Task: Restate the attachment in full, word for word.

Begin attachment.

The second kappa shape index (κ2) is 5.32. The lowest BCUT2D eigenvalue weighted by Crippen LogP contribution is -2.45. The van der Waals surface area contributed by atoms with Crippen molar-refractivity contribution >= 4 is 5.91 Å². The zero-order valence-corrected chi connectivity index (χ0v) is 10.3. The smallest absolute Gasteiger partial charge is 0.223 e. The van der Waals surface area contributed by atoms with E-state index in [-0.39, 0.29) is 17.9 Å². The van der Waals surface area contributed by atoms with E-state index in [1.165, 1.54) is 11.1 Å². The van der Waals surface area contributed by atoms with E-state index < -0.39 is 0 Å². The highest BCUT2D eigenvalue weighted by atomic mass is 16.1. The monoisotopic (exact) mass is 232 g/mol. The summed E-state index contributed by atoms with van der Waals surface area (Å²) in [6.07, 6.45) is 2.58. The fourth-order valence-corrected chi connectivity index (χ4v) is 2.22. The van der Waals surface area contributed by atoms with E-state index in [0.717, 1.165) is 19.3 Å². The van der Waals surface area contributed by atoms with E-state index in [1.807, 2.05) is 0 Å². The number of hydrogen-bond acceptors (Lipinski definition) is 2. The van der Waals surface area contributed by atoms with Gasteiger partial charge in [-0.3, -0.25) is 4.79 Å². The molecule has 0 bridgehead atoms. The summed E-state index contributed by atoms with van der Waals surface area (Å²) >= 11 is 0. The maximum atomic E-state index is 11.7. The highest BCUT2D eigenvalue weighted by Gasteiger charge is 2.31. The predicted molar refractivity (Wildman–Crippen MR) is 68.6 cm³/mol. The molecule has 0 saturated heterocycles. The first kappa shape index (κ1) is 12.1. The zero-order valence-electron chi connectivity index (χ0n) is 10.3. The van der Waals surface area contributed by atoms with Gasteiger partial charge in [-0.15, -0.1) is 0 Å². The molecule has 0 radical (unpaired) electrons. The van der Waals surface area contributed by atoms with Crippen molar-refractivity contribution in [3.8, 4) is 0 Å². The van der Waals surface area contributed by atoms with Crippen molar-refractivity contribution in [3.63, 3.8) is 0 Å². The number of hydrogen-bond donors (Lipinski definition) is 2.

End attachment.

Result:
The second kappa shape index (κ2) is 5.32. The lowest BCUT2D eigenvalue weighted by Crippen LogP contribution is -2.45. The van der Waals surface area contributed by atoms with Crippen molar-refractivity contribution >= 4 is 5.91 Å². The zero-order valence-corrected chi connectivity index (χ0v) is 10.3. The smallest absolute Gasteiger partial charge is 0.223 e. The van der Waals surface area contributed by atoms with E-state index in [-0.39, 0.29) is 17.9 Å². The van der Waals surface area contributed by atoms with E-state index in [1.165, 1.54) is 11.1 Å². The van der Waals surface area contributed by atoms with E-state index < -0.39 is 0 Å². The highest BCUT2D eigenvalue weighted by atomic mass is 16.1. The monoisotopic (exact) mass is 232 g/mol. The summed E-state index contributed by atoms with van der Waals surface area (Å²) in [6.07, 6.45) is 2.58. The fourth-order valence-corrected chi connectivity index (χ4v) is 2.22. The van der Waals surface area contributed by atoms with E-state index in [0.717, 1.165) is 19.3 Å². The van der Waals surface area contributed by atoms with E-state index in [1.807, 2.05) is 0 Å². The number of hydrogen-bond acceptors (Lipinski definition) is 2. The van der Waals surface area contributed by atoms with Gasteiger partial charge in [-0.3, -0.25) is 4.79 Å². The molecule has 0 bridgehead atoms. The summed E-state index contributed by atoms with van der Waals surface area (Å²) >= 11 is 0. The maximum atomic E-state index is 11.7. The highest BCUT2D eigenvalue weighted by Gasteiger charge is 2.31. The predicted molar refractivity (Wildman–Crippen MR) is 68.6 cm³/mol. The molecule has 0 saturated heterocycles. The first kappa shape index (κ1) is 12.1. The zero-order valence-electron chi connectivity index (χ0n) is 10.3. The van der Waals surface area contributed by atoms with Gasteiger partial charge in [-0.15, -0.1) is 0 Å². The molecule has 0 radical (unpaired) electrons. The van der Waals surface area contributed by atoms with Crippen molar-refractivity contribution in [3.8, 4) is 0 Å². The van der Waals surface area contributed by atoms with Crippen molar-refractivity contribution in [3.63, 3.8) is 0 Å². The number of hydrogen-bond donors (Lipinski definition) is 2.